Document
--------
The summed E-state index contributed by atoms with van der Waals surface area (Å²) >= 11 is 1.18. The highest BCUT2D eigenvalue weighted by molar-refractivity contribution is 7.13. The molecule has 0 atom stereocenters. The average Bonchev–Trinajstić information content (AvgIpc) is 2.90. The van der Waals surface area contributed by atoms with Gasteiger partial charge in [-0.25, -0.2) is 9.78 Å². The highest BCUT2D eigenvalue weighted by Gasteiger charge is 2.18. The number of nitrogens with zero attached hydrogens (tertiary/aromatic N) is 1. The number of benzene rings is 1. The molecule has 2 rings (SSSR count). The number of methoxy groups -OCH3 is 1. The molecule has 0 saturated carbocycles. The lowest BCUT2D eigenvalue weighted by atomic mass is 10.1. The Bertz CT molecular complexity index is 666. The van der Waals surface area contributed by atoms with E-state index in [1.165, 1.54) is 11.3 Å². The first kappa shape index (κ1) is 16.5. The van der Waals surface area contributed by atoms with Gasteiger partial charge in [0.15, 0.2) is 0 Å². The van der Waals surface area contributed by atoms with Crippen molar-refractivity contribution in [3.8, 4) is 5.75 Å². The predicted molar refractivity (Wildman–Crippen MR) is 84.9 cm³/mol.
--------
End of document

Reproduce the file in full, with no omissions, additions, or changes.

The summed E-state index contributed by atoms with van der Waals surface area (Å²) >= 11 is 1.18. The highest BCUT2D eigenvalue weighted by molar-refractivity contribution is 7.13. The molecule has 0 atom stereocenters. The average Bonchev–Trinajstić information content (AvgIpc) is 2.90. The van der Waals surface area contributed by atoms with Gasteiger partial charge in [-0.25, -0.2) is 9.78 Å². The highest BCUT2D eigenvalue weighted by Gasteiger charge is 2.18. The number of nitrogens with zero attached hydrogens (tertiary/aromatic N) is 1. The number of benzene rings is 1. The molecule has 2 rings (SSSR count). The number of methoxy groups -OCH3 is 1. The molecule has 0 saturated carbocycles. The lowest BCUT2D eigenvalue weighted by atomic mass is 10.1. The Bertz CT molecular complexity index is 666. The van der Waals surface area contributed by atoms with E-state index in [1.165, 1.54) is 11.3 Å². The first kappa shape index (κ1) is 16.5. The van der Waals surface area contributed by atoms with Gasteiger partial charge in [0.15, 0.2) is 0 Å². The van der Waals surface area contributed by atoms with Crippen molar-refractivity contribution in [3.8, 4) is 5.75 Å². The predicted molar refractivity (Wildman–Crippen MR) is 84.9 cm³/mol.